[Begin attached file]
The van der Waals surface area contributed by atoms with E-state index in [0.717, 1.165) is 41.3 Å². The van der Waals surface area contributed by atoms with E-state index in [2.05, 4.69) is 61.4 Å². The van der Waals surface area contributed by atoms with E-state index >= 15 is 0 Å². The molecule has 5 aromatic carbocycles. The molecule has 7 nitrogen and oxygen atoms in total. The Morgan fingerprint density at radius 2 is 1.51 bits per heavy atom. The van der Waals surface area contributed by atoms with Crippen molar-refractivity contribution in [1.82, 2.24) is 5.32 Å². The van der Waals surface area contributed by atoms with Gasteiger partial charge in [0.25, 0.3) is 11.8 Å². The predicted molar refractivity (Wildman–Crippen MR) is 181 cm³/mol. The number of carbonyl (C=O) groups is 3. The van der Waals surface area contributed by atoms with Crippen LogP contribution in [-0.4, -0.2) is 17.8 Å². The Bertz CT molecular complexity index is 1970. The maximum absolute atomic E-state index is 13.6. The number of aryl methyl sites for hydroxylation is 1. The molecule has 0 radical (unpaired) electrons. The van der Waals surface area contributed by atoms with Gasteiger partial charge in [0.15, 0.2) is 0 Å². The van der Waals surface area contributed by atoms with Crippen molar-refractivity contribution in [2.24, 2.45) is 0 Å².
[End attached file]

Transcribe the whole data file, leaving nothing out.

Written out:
The van der Waals surface area contributed by atoms with E-state index in [0.717, 1.165) is 41.3 Å². The van der Waals surface area contributed by atoms with E-state index in [2.05, 4.69) is 61.4 Å². The van der Waals surface area contributed by atoms with E-state index >= 15 is 0 Å². The molecule has 5 aromatic carbocycles. The molecule has 7 nitrogen and oxygen atoms in total. The Morgan fingerprint density at radius 2 is 1.51 bits per heavy atom. The van der Waals surface area contributed by atoms with Crippen molar-refractivity contribution in [1.82, 2.24) is 5.32 Å². The van der Waals surface area contributed by atoms with Gasteiger partial charge in [0.25, 0.3) is 11.8 Å². The predicted molar refractivity (Wildman–Crippen MR) is 181 cm³/mol. The number of carbonyl (C=O) groups is 3. The van der Waals surface area contributed by atoms with Crippen LogP contribution in [-0.4, -0.2) is 17.8 Å². The Bertz CT molecular complexity index is 1970. The maximum absolute atomic E-state index is 13.6. The number of aryl methyl sites for hydroxylation is 1. The molecule has 0 radical (unpaired) electrons. The van der Waals surface area contributed by atoms with Gasteiger partial charge in [0.15, 0.2) is 0 Å². The van der Waals surface area contributed by atoms with Crippen molar-refractivity contribution in [2.24, 2.45) is 0 Å².